Take what's called the Missile Defense Program, which I think is mislabeled. It's actually a "militarization of space" program. The missile defense component is a minor feature that nobody takes very seriously. Nobody really believes that the US is trying to protect itself from North Korea. That's not serious. But the militarization of space is quite serious. Like a lot of Bush's policies, this one goes back to the Clinton period, but it's being enhanced. We are looking at the extension of military force from armies, to navies, to the air and now to outer space. You know, the development of space technology, including space warfare today, is similar in its technological-industrial significance to the development of navies a hundred years ago. If you look at say, England and Germany a century ago, which had the most advanced navies then, they were dealing with extremely tricky technological problems. Putting a huge gun on a moving platform and ensuring that it could hit another moving target was one of the hardest technical problems of the early twentieth century.

In fact, Clinton-era publications of the US Space Command describe control over space as a parallel to control over the oceans a century ago. Then, countries built navies to protect and enhance their power in commercial and strategic interests. Today, the militarization of space is intended to protect US investments and commercial interest and US hegemony around the world.

MADRE: It's well known that the militarization of space is both extremely hazardous and easily avoidable. It would be possible to terminate it right now, before it even begins. Why isn't this happening?

NC: We're looking at the dawn of a new arms race. For example, Germany technically opposes the US space militarization program, but is bound to get involved. Otherwise it will be left behind in the development of advanced technology. Germany understands that very well. The US understands it too, and they fully expect that Germany and other countries that they want on board will go along with the program. The Bush Administration recognizes that US power is so overwhelming that it can't really be opposed, even if countries object to US actions.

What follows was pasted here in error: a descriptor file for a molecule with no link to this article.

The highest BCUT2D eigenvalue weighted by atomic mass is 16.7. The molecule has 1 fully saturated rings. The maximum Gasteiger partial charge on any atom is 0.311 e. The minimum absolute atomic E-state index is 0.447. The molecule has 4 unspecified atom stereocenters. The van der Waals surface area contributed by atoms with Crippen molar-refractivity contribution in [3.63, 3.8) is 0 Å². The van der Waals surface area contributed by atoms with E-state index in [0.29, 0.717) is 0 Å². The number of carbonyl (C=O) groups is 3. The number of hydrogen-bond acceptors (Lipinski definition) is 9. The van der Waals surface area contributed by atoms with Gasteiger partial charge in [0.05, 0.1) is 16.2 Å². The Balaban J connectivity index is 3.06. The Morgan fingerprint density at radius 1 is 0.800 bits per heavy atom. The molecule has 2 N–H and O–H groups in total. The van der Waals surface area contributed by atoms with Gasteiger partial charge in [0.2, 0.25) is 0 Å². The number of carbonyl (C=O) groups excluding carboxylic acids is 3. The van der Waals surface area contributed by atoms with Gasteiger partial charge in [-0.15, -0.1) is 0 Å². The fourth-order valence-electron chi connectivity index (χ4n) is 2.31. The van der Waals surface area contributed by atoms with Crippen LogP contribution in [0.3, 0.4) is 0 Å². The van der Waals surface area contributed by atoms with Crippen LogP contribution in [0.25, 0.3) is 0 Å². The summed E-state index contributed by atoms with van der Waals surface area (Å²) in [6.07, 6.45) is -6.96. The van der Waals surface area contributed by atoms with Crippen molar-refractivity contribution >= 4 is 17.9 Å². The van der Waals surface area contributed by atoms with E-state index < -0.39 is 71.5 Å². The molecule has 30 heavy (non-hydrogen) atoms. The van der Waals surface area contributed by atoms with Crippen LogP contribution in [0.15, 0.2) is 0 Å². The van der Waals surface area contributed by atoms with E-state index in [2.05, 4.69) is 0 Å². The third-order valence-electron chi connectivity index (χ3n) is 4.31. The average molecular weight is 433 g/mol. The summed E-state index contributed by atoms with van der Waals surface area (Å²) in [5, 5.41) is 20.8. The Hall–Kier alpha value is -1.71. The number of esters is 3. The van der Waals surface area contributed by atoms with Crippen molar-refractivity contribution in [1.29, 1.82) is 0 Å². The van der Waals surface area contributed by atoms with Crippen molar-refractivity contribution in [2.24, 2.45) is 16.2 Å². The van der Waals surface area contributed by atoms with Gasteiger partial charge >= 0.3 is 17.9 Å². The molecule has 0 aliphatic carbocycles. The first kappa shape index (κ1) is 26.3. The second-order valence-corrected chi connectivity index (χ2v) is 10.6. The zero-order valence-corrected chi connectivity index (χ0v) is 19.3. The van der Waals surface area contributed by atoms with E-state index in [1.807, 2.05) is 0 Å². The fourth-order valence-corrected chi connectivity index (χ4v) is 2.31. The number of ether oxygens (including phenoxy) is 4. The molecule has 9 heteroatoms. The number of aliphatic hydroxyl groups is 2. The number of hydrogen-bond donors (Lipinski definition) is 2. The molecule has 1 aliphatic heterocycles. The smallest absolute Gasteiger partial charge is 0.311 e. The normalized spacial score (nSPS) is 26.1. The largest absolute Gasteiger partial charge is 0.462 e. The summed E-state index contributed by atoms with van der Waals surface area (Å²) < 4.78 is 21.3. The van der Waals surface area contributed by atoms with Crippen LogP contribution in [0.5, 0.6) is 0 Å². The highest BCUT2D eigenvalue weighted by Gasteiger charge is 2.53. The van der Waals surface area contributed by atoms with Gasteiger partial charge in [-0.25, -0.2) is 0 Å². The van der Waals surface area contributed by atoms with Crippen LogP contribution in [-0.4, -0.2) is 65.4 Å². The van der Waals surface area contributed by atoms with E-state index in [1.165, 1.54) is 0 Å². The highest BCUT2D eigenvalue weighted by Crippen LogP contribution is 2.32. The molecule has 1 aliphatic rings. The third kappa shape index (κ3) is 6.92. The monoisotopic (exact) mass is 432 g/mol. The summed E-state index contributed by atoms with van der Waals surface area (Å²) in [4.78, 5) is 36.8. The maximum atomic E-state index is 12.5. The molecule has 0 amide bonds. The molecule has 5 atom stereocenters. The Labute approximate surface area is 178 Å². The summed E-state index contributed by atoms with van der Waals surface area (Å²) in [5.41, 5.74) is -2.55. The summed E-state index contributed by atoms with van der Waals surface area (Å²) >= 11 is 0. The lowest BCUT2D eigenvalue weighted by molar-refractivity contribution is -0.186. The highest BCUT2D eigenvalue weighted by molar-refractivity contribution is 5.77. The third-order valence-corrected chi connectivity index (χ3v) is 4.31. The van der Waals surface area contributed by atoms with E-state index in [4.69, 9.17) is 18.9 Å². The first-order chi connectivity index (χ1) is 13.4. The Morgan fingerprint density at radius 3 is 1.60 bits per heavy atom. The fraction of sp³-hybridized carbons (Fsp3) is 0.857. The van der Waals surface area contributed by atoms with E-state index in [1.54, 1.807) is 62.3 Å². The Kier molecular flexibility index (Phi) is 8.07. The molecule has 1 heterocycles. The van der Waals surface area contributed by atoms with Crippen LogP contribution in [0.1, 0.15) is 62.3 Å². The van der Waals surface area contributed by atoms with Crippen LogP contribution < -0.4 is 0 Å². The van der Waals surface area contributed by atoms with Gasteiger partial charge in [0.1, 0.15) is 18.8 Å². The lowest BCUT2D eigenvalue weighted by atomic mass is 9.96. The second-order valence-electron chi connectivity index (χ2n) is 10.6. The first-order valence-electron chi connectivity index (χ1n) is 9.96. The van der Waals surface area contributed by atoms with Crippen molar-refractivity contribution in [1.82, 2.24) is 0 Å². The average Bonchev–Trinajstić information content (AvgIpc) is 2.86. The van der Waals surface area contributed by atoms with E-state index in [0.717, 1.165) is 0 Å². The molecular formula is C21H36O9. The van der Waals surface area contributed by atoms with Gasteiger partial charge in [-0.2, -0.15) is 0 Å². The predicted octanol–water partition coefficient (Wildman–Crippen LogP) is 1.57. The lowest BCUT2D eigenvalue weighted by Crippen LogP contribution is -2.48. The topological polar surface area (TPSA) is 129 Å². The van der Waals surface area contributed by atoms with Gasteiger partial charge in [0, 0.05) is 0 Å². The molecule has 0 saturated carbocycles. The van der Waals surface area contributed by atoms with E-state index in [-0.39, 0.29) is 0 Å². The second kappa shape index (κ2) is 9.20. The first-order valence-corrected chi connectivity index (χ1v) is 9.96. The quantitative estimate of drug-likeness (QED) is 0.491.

In fact, the Outer Space Treaty of 1967 bans militarization. Potential adversaries of the US, and even its allies, are so far behind that these countries are very interested in maintaining the treaty. Europe and the rest of the world want a strong reaffirmation of the Treaty and the US is unilaterally trying to derail it. Termination of the treaty would mean that the US could develop satellite weapons, put offensive weapons in space. It would probably mean using nuclear power in space. All of this leads to some very dangerous scenarios, including destruction of the species.

MADRE: The Outer Space Treaty is one of many international agreements that the Bush Administration has violated or terminated. What's the logic behind this trend?

NC: It's actually quite rational. Take the Kyoto Protocol. Destruction of the environment is not only rational; it's exactly what you're taught to do in college. If you take an economics or a political science course, you're taught that humans are supposed to be rational wealth accumulators, each acting as an individual to maximize his own wealth in the market. The market is regarded as democratic because everybody has a vote. Of course, some have more votes than others because your votes depend on the number of dollars you have, but everybody participates and therefore it's called democratic.

Well, suppose that we believe what we are taught. It follows that if there are dollars to be made, you destroy the environment. The reason is elementary. The people who are going to be harmed by this are your grandchildren and they don't have any votes in the market. Their interests are worth zero. Anybody that pays attention to their grandchildren's interests is being irrational. Because what you're supposed to do is maximize your own interests, measured by wealth, right now. Nothing else matters. So destroying the environment and militarizing outer space are rational policies, but within a framework of institutional lunacy. If you accept the institutional lunacy, then the policies are rational.